Historically, the timeline begins in 1905 when Orange County locales won a legal right to tap NYC water. In modern times, two punishing 20th-century droughts highlighted an accelerating water crisis. Then in 2000, Kiryas Joel unveiled a plan of action: It would build a pipeline to funnel city water to the village via the Catskill Aqueduct. So began 17 years of strife. Neighbors objected. Vociferously. Towns sued. Environmentalists sued. Lawsuits were filed, dismissed, refiled, dismissed again. One appeal is still pending. But hard hats broke ground, financing was locked up, approvals secured, a vast wellfield purchased, and at last, a 7-mile swath of the 13.5-mile pipeline completed. In early June, 425 gallons of water a minute will begin flowing into KJ. Is the saga over? Hardly. Now begins the battle over the next 6.5 miles.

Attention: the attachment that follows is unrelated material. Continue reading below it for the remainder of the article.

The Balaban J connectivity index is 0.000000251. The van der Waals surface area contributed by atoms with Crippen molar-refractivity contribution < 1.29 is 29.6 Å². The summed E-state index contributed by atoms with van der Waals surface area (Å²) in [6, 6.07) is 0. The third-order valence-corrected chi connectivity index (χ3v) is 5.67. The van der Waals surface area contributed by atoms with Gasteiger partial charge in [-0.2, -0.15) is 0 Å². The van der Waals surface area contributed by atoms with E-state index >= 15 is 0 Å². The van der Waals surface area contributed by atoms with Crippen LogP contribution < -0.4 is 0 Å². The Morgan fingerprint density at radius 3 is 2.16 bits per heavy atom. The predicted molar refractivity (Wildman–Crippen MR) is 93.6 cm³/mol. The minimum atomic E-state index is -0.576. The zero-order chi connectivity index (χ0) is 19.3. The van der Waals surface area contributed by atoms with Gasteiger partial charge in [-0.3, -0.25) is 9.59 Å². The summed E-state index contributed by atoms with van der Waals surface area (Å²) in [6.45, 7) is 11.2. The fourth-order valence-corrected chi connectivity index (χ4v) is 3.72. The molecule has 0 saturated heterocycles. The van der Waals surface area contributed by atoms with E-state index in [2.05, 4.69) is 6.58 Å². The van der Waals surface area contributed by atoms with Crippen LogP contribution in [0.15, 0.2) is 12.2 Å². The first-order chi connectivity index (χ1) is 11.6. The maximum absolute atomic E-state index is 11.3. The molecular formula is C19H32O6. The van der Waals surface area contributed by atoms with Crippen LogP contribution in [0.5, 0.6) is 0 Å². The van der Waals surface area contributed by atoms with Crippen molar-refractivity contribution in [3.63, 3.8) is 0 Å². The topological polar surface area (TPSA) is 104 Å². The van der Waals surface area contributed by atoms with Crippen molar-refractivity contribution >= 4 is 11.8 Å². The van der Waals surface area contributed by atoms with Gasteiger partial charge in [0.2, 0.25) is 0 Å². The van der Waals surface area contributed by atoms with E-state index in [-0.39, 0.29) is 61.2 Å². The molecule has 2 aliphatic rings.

Video:Christina Scotti